“The people in these areas, they deal with formal responsibilities, in close cooperation with the authorities, and they are the ones that can really make the changes as well. For me, keeping the team focused on all the details, and at the same time asking them to totally think outside the box and do everything differently from what we did yesterday is quite a challenge. Especially when, at the same time, I have to tell them there can be no mistakes in what we do today”. Connecting Scandinavia Somewhat unexpectedly, the recent successful results from SAS have left the management team in a bit of a pickle. Now that things are going so well, some ask, is there really a reason to keep on driving change? “From a management perspective, this is a difficult sort of challenge; to harness the energy and pride in what we’re doing at the moment while also saying ‘it’s not good enough, we need to be even better’. I think that the way to solve this is by continuing to move the ambition and continuing to create the transparency of where we stand in our industry”, says Lars. With SAS’ proud legacy of more than 70 years in the airline industry, Lars believes that a key reason behind the airline’s current success is that customers want SAS to do well. The combination of loyal customers travelling more with SAS, especially in the leisure segment, and the ability to focus investments in the right areas and take out costs at the same time is a good cocktail.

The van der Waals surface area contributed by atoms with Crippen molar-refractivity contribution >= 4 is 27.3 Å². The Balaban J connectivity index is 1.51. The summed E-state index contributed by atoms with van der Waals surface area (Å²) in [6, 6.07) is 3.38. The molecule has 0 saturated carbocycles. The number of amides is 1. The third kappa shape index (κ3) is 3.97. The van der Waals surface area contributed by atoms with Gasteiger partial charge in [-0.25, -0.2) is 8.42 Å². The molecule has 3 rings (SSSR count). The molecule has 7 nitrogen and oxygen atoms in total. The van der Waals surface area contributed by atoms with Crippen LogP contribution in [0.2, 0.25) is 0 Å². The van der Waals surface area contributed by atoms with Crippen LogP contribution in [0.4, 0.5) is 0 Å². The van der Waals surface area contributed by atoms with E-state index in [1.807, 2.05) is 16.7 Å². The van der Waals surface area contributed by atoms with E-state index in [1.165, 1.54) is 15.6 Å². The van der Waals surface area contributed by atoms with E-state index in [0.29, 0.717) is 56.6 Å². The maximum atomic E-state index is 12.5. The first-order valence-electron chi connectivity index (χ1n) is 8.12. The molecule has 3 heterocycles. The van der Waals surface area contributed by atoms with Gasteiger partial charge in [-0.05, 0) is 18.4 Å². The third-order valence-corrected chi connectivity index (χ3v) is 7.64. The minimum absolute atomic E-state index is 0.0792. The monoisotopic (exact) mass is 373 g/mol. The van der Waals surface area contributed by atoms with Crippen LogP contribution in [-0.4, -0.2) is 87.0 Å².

“We want to find the balance between giving our customers exactly what they are asking for and a little bit extra. But not by putting in all of those extra bells and whistles that they are not interested in”. Not only does SAS play an important role to its investors, its employees and the many companies supplying SAS with everything from food to spare parts, but it also plays an important role in bringing the Nordics closer to the rest of the world. “This is the infrastructure that brings Scandinavia to the world; that interlinks Scandinavia. If SAS were not here, would someone else come in and fill their shoes? To some extent, yes, but not with the network we have today. You would not be able to go to and from Scandinavia non-stop into the world”. To Lars, SAS’ unique position as Scandinavia’s leading airline means that it has a vital role to play in society; an important role for culture, for finance, for commerce, politically and for the quality of life of Scandinavian travellers. “I think that drives many of my colleagues. It certainly drives me”. •
the qvartz annual
the qvartz annual